Many criticize the United States' broadband infrastructure and say it compares unfavorably to that of some other countries, but according to a story at Ars Technica, a new report suggests the U.S. actually makes better use of the Internet than other nations. The report, which is the brainchild of Nokia Siemens and was put together by Professor Lenoard Waverman of the London Business School, rates countries not based on their infrastructure or the prevalence of broadband connections, but on how they utilize the Internet to enhance their social and economic prosperity.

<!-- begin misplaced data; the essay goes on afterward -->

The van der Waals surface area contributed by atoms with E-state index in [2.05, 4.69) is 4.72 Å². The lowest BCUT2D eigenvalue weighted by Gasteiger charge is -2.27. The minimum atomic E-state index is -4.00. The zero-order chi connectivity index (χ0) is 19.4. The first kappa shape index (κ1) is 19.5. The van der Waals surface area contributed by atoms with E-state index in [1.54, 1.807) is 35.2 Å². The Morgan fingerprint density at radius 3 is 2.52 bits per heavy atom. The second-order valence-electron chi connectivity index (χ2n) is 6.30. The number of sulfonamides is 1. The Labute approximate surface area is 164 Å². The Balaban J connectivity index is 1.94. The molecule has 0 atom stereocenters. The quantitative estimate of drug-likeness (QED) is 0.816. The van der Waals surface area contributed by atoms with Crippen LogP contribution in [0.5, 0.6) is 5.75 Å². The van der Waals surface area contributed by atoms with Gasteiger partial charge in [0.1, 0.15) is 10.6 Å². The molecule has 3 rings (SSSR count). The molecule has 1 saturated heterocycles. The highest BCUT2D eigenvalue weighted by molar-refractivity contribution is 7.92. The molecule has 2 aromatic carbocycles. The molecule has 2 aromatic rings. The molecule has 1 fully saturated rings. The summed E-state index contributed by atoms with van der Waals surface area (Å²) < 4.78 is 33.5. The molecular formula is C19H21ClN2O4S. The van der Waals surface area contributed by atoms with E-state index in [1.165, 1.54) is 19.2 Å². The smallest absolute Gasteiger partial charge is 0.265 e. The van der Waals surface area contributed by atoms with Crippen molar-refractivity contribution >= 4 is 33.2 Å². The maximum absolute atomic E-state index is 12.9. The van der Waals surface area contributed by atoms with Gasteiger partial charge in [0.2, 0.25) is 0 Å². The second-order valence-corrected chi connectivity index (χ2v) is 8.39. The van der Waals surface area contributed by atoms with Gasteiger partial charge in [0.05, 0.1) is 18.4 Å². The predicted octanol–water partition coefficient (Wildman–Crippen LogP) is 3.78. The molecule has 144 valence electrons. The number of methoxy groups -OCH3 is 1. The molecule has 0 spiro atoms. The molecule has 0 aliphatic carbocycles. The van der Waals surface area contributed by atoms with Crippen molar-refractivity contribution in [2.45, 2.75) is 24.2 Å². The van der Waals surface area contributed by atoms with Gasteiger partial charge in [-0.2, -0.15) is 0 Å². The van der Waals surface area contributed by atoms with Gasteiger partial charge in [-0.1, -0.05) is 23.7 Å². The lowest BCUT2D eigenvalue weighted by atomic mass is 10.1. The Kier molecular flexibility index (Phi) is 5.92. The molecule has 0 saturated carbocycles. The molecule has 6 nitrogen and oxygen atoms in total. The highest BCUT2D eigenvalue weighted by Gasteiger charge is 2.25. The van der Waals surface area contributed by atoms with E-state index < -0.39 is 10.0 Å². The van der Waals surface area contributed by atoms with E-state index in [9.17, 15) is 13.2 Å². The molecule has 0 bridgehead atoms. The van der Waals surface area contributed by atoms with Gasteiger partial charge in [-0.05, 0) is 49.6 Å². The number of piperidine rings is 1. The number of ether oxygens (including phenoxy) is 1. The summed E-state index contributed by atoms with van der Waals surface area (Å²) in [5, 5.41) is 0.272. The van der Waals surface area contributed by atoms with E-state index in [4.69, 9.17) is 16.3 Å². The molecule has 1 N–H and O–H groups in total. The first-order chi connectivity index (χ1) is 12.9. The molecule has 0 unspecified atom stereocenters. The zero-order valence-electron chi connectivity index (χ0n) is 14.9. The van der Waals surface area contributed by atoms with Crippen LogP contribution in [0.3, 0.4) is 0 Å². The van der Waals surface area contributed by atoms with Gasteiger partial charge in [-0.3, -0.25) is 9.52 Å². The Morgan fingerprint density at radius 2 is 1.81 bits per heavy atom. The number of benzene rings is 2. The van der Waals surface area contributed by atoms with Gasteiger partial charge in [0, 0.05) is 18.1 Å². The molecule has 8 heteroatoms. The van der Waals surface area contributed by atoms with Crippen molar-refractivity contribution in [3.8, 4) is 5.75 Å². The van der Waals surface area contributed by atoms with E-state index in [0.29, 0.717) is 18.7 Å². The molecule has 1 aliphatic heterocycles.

Waverman ranked the ten nations who do best in that regard, and the U.S. squeezed into first place with a 6.97/10 rating. Next up was Sweden, followed by Japan, Canada, Finland, the United Kingdom, Australia, Germany, France, and South Korea. None of the countries scored a perfect 10, as there was reportedly room for improvement in all main areas examined—business, consumer, and government—even among the top-ranking nations.